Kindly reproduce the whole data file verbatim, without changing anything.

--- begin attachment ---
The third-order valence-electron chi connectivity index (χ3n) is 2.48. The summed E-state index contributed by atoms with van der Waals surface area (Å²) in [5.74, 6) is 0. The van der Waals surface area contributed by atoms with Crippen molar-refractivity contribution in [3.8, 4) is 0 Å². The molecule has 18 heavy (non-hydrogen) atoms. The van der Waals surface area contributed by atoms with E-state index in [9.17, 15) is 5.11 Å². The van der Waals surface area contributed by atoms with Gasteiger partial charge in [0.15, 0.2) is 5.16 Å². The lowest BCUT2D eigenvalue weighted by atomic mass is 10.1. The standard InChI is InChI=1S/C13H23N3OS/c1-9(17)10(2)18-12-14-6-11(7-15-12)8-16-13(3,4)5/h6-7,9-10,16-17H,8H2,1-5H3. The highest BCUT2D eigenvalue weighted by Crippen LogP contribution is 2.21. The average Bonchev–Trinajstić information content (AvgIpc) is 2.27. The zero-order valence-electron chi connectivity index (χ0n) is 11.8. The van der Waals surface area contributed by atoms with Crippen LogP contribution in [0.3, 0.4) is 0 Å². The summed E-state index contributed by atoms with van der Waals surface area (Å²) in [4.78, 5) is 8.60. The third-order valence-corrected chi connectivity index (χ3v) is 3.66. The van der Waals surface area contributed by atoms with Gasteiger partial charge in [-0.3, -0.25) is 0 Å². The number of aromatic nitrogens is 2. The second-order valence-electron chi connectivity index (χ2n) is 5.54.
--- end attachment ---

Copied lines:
The third-order valence-electron chi connectivity index (χ3n) is 2.48. The summed E-state index contributed by atoms with van der Waals surface area (Å²) in [5.74, 6) is 0. The van der Waals surface area contributed by atoms with Crippen molar-refractivity contribution in [3.8, 4) is 0 Å². The molecule has 18 heavy (non-hydrogen) atoms. The van der Waals surface area contributed by atoms with E-state index in [9.17, 15) is 5.11 Å². The van der Waals surface area contributed by atoms with Gasteiger partial charge in [0.15, 0.2) is 5.16 Å². The lowest BCUT2D eigenvalue weighted by atomic mass is 10.1. The standard InChI is InChI=1S/C13H23N3OS/c1-9(17)10(2)18-12-14-6-11(7-15-12)8-16-13(3,4)5/h6-7,9-10,16-17H,8H2,1-5H3. The highest BCUT2D eigenvalue weighted by Crippen LogP contribution is 2.21. The average Bonchev–Trinajstić information content (AvgIpc) is 2.27. The zero-order valence-electron chi connectivity index (χ0n) is 11.8. The van der Waals surface area contributed by atoms with Crippen LogP contribution in [0.3, 0.4) is 0 Å². The summed E-state index contributed by atoms with van der Waals surface area (Å²) in [4.78, 5) is 8.60. The third-order valence-corrected chi connectivity index (χ3v) is 3.66. The van der Waals surface area contributed by atoms with Gasteiger partial charge in [-0.3, -0.25) is 0 Å². The number of aromatic nitrogens is 2. The second-order valence-electron chi connectivity index (χ2n) is 5.54.